Bioethics 35 (9):877-883 (2021)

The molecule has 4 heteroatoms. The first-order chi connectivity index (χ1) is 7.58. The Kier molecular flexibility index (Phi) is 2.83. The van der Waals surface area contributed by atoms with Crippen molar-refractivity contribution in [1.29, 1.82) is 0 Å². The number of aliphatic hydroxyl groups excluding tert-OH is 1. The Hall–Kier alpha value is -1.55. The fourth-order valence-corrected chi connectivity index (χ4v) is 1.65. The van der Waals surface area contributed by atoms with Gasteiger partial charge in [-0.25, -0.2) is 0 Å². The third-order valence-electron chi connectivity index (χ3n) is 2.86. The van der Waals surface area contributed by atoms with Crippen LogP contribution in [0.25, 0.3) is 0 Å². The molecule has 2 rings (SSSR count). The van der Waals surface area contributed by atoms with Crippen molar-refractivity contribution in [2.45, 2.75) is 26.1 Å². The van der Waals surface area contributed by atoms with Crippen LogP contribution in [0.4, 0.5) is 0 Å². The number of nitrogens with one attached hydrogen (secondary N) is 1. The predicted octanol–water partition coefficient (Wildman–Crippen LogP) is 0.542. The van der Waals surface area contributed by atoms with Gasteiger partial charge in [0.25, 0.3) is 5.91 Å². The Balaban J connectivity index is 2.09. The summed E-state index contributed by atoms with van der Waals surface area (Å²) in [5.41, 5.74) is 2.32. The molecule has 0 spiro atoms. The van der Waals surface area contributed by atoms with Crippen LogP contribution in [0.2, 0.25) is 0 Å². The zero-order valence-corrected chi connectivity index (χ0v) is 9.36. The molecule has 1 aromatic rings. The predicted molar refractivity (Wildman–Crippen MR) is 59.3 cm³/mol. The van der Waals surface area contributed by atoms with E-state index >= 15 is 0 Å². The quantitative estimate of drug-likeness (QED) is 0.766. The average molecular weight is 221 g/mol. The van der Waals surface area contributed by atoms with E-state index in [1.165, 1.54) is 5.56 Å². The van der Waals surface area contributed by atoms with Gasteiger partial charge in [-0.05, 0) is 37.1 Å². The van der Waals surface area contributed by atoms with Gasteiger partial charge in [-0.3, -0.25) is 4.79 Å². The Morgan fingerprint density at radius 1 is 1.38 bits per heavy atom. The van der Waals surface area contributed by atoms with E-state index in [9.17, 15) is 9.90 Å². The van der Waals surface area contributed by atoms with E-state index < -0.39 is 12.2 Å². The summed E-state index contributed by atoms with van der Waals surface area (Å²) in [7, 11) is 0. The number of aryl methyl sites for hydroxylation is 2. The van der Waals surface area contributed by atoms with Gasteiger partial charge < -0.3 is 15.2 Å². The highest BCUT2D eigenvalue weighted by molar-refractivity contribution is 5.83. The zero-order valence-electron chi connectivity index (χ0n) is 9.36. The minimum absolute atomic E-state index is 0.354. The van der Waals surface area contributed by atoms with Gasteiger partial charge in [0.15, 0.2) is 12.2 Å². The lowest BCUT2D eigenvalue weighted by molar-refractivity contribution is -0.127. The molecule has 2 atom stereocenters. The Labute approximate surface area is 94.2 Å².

AbstractCaring for loved ones with dementia can sometimes necessitate a loose relationship with the truth. Some might view such deception as categorically immoral, and a violation of our general truth-telling obligations. I argue that this view is mistaken. This is because truth-telling obligations may be limited by the particular relationships in which they feature. Specifically, within caregiving relationships, we are often permitted (and sometimes obligated) to deceive the people with whom we share them. Our standing to deceive follows from certain features of caregiving relationships. Specifically, they are relationships that involve obligations to promote a person's interests and values (and not simply their autonomy), that often permit us to assume the hypothetical consent of the person with whom we share them, and in which we are often entitled to act out of self-interest. Once we appreciate these features, we will be able to recognize that the truth-telling norms governing our relationships with loved ones with dementia do not represent a radical departure from our general truth-telling obligations, but are instead consistent with truth-telling norms that feature in other caregiving relationships. In addition, we will be able to understand why we may feel conflicted about lying to loved ones with dementia, even when lying is permissible.
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